Her first project in 2009 was ‘The Stitch Lives of Others’ where Rosalind celebrated the lives of three generations of her husband’s family, the Tukes of York. The project brought together three things – lettering, life and art, and historical artifacts such as letters and garments provided her with the inspiration to create modern artwork out of these personal effects.

An extract of Rosalind’s intricate ‘trans-sewing’. Photo: The New Craftsmen

Part 1, ‘Tuke’, is an 18th century silk brocade bodice featuring the letters of Rosalind’s husband’s great, great grandfather Daniel Hack Tuke, a doctor who wrote to his father about the treatments he witnessed in asylums he visited with his wife Esther. The bodice was found amongst these letters and became the canvas for Rosalind to tell the story of Daniel and Esther, stitched in their handwriting, some in thread found in Esther’s own sewing box. Part 2, ‘Sainsbury’, is a traditional Japanese kamishimo that features stitched extracts from “passionate, poetic, obsessional love letters” written by Japanese playwright Torahiko Kori to his English lover Hester Sainsbury, Rosalind’s husband’s grandmother. Part 3, ‘Shunan’, is a jacket belonging to the child of Hester Sainsbury, Susan who is Rosalind’s husband’s mother-in-law; the piece is embroidered with Susan’s early drawings and childhood experiences.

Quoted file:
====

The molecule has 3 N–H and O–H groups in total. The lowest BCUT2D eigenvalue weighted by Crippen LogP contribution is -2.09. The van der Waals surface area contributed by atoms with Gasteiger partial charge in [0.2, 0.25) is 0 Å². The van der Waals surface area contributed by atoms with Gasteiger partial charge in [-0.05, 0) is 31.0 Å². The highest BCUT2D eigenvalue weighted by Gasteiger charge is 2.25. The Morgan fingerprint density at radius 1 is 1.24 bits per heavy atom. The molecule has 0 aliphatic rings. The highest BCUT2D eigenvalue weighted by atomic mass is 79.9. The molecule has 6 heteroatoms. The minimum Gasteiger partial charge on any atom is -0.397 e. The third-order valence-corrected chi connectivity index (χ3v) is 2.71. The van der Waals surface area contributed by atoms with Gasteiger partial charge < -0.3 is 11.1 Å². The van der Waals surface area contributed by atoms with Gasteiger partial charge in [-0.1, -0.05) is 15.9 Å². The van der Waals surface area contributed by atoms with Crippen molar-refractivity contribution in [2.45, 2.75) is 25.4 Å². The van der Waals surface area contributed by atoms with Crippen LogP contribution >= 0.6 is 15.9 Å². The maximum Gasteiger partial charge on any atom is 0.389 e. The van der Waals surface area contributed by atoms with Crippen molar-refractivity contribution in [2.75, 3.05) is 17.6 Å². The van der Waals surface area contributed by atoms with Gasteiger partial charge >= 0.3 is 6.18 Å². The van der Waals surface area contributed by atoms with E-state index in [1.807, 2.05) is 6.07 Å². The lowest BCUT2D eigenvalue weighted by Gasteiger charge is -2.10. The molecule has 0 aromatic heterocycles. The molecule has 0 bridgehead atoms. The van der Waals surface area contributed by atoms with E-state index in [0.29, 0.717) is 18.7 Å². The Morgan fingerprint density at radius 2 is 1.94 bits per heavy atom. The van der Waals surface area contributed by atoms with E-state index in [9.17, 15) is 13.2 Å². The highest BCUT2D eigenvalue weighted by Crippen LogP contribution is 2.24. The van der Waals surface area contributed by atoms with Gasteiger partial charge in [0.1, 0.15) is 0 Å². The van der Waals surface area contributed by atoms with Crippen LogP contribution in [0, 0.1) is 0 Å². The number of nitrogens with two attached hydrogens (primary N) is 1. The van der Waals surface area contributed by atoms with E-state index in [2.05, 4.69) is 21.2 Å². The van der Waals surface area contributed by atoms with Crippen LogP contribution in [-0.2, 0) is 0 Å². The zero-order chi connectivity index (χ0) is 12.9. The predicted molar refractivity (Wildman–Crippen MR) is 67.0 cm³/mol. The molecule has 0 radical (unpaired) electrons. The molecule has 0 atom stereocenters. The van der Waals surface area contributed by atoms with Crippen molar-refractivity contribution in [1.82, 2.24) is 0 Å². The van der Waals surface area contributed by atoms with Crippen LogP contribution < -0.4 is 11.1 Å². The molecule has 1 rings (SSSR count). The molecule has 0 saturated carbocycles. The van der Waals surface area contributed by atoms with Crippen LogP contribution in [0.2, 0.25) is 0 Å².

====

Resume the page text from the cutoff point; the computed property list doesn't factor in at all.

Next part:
7 part-i-tuke-71 4Part  1: ‘Tuke’ 18th century red, silk, brocade bodice Photo: Rosalind Wyatt